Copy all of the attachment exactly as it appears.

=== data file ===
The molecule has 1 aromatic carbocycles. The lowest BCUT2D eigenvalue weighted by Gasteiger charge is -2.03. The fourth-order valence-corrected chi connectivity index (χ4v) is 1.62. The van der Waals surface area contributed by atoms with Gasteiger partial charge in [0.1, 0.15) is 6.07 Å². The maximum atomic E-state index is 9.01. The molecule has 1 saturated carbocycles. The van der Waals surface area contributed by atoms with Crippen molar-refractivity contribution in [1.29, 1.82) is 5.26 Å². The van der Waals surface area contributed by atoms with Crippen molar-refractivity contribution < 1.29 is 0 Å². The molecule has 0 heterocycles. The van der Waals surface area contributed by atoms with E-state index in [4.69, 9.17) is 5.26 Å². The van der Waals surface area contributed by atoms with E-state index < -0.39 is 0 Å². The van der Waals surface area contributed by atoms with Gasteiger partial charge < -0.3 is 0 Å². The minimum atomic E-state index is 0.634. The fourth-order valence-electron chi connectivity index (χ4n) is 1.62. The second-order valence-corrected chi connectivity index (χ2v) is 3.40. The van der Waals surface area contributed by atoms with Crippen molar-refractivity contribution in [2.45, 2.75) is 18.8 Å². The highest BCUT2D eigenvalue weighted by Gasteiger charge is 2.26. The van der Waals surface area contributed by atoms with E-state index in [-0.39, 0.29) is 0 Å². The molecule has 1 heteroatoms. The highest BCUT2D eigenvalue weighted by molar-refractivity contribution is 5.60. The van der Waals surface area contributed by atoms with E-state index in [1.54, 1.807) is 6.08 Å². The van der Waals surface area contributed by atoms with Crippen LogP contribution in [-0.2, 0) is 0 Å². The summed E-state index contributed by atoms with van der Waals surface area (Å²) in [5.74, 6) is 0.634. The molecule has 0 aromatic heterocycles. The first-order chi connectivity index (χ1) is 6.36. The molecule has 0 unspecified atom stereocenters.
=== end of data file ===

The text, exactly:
The molecule has 1 aromatic carbocycles. The lowest BCUT2D eigenvalue weighted by Gasteiger charge is -2.03. The fourth-order valence-corrected chi connectivity index (χ4v) is 1.62. The van der Waals surface area contributed by atoms with Gasteiger partial charge in [0.1, 0.15) is 6.07 Å². The maximum atomic E-state index is 9.01. The molecule has 1 saturated carbocycles. The van der Waals surface area contributed by atoms with Crippen molar-refractivity contribution in [1.29, 1.82) is 5.26 Å². The van der Waals surface area contributed by atoms with Crippen molar-refractivity contribution < 1.29 is 0 Å². The molecule has 0 heterocycles. The van der Waals surface area contributed by atoms with E-state index in [4.69, 9.17) is 5.26 Å². The van der Waals surface area contributed by atoms with E-state index < -0.39 is 0 Å². The van der Waals surface area contributed by atoms with Gasteiger partial charge < -0.3 is 0 Å². The minimum atomic E-state index is 0.634. The fourth-order valence-electron chi connectivity index (χ4n) is 1.62. The second-order valence-corrected chi connectivity index (χ2v) is 3.40. The van der Waals surface area contributed by atoms with Crippen molar-refractivity contribution in [2.45, 2.75) is 18.8 Å². The highest BCUT2D eigenvalue weighted by Gasteiger charge is 2.26. The van der Waals surface area contributed by atoms with E-state index in [-0.39, 0.29) is 0 Å². The molecule has 1 heteroatoms. The highest BCUT2D eigenvalue weighted by molar-refractivity contribution is 5.60. The van der Waals surface area contributed by atoms with E-state index in [1.54, 1.807) is 6.08 Å². The van der Waals surface area contributed by atoms with Crippen LogP contribution in [-0.2, 0) is 0 Å². The summed E-state index contributed by atoms with van der Waals surface area (Å²) in [5.74, 6) is 0.634. The molecule has 0 aromatic heterocycles. The first-order chi connectivity index (χ1) is 6.36. The molecule has 0 unspecified atom stereocenters.